$900

Joyce Chan

Table Rock 2, 2011

Tablecloth, Glue, Thread, Monofilament 

56 x 28 x 16”

$1,100

 

 

Gary Shankman

My landscapes are full of entanglements. Flowers, trees, and buildings embrace each other. In my work, patterns of light brings these connections to life. I paint these scenes directly from life and find myself immersed by what I see. My goal is to draw the viewer into landscape and they become entangled as well.

Gary Shankman

Garden at Ten Broeck, 2008

Oil on Canvas

14 x 17.5," Framed

$1,100

Gary Shankman

After the Storm, 2002

Oil on Canvas

30 x 38," Framed

$3,100

Gary Shankman

In the Garden, 2000

Oil on Canvas

13 x 21," Framed

$1,190

Gary Shankman

Porch with Green Pillars, 2018

Oil on Canvas

23 x 19," Framed

$1,590

Gary Shankman

Dappled Light, 1998

Oil on Canvas

16 x 20," Framed

$1,000

Gary Shankman

Treetop, 2011

Oil on Canvas

20.5 x 14," Framed

$1,190

 

 

WILLIE MARLOWE is visual artist who was born in North Carolina but has been a long-time resident of New York. She has an active exhibition schedule internationally and nationally. Marlowe is Professor Emerita at the Sage Colleges, where she was Chair of the Art Department. 

ALTIN STOJA was born and raised in the coastal town of Pogradec, Albania. He spent 12 years studying in Greece after his education in Albania. After immigrating to the U.S., he has been working on murals and iconography for private commissions. Stoja’s personal work also shows an interest in landscapes and portraiture. He has a studio in Upstate New York.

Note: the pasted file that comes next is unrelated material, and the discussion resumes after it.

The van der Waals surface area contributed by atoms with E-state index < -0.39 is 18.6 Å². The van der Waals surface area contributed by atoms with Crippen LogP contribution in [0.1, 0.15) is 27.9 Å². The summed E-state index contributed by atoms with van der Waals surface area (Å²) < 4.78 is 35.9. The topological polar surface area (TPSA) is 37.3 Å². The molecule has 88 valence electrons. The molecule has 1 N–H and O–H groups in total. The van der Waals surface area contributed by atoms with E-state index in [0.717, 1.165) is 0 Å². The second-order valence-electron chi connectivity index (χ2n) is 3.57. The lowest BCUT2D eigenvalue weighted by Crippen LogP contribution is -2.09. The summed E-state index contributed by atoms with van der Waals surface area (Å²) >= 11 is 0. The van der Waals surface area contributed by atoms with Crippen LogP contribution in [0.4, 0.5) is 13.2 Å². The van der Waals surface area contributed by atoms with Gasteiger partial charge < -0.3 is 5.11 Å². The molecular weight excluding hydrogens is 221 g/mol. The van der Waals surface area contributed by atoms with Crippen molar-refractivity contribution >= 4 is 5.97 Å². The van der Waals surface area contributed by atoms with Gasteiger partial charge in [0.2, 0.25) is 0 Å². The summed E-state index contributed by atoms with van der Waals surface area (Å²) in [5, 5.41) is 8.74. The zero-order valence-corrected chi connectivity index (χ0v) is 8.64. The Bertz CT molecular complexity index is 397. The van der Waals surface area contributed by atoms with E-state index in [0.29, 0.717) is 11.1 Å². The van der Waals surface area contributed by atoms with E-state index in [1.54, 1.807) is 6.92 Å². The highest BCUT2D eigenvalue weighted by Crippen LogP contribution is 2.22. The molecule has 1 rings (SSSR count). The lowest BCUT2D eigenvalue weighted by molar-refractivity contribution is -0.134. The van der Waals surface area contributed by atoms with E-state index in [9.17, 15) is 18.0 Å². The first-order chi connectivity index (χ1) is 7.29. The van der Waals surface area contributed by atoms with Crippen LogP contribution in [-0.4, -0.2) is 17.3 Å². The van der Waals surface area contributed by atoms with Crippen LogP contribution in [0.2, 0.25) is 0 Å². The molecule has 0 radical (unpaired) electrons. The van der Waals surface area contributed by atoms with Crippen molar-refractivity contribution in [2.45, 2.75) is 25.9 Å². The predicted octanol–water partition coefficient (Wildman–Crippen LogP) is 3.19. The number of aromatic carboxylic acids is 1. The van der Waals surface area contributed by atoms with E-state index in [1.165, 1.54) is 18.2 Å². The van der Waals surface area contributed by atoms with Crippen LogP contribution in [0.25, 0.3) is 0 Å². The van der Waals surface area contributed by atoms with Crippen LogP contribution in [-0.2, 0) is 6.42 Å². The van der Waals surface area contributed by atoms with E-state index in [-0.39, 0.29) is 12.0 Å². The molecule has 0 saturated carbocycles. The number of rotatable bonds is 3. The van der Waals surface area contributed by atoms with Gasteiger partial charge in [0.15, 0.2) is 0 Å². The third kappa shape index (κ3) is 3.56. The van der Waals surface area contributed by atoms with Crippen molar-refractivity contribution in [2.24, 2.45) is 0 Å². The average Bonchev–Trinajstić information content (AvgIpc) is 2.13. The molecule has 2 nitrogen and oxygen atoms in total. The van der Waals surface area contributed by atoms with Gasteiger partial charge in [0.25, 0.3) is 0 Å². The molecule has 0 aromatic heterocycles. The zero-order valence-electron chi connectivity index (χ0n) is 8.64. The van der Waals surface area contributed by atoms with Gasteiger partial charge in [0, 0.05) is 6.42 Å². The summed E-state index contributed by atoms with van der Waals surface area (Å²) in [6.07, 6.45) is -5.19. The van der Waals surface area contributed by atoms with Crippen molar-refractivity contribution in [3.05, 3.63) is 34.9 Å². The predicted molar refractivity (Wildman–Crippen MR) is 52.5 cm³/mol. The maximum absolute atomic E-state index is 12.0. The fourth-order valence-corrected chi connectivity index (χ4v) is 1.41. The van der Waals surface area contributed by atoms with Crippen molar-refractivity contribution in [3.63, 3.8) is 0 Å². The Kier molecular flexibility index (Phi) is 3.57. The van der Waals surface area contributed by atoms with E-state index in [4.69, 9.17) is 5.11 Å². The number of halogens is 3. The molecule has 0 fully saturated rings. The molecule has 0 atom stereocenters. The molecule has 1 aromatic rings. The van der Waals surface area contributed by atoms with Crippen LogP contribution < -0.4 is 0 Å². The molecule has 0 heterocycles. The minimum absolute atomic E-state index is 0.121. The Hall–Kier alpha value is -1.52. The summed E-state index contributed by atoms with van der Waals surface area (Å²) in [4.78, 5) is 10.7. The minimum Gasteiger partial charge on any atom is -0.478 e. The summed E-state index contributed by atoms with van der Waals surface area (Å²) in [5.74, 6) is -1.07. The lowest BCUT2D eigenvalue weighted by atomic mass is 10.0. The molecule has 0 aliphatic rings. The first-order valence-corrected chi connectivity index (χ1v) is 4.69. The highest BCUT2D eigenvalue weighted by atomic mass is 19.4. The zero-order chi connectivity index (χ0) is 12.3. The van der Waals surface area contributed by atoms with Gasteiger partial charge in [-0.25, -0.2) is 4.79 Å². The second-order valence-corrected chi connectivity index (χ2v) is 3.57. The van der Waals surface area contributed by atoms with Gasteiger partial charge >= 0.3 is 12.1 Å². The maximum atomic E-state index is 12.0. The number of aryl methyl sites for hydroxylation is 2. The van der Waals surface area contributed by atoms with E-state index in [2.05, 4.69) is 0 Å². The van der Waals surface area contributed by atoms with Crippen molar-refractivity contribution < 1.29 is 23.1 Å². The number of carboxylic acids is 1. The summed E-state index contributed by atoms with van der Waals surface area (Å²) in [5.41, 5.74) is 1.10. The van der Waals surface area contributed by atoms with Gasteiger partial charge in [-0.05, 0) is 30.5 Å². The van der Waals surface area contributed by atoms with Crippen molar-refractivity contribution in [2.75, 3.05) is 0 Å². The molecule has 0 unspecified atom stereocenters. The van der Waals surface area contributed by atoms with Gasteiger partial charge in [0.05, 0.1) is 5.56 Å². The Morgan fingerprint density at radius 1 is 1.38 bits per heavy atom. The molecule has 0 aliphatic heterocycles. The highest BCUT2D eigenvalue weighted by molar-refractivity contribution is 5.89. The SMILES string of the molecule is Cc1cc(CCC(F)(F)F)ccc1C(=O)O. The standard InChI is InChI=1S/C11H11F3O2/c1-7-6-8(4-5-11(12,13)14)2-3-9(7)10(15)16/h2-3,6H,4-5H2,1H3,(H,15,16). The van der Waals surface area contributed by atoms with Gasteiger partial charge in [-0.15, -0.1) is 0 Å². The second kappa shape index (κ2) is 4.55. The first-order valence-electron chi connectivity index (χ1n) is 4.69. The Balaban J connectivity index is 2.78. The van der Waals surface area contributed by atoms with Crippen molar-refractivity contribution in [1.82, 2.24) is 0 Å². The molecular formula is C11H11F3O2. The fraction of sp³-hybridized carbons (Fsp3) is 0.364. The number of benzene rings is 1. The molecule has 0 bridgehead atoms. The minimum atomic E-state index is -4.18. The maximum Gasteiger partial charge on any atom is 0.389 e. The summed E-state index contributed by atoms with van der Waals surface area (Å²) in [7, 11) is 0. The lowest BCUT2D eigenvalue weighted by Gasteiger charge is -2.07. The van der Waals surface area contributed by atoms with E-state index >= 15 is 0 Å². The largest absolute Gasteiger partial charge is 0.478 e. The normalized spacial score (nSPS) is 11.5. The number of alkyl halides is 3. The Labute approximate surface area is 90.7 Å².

ANNE HOHENSTEIN is an artist who paints and creates sculptural assemblages. She’s also a published poet, a nurturer of living things, including animals, a woman of commerce, and a lawyer. Hohenstein obtained degrees from Brown University and UC Berkeley School of Law. She lives in Troy, NY.

JOYCE CHAN is an artist, who was born in Schenectady, NY, and arts administrator, currently at Socrates Sculpture Park in New York City. She has a strong record of solo and group shows, arts education, and curatorial experiences. She received a BFA from Manhattanville College and an MFA from CUNY Queens.

GARY SHANKMAN is a landscape and still life painter who has exhibited widely in the United States and Europe, and has an award-winning record. Most summers he teaches at the Smithsonian Institution in Washington D.C. He has held the rank of full professor in painting at the Sage Colleges, New York, where he has taught since 1986.  Shankman earned an MFA at American University. He maintains a studio in Albany, NY.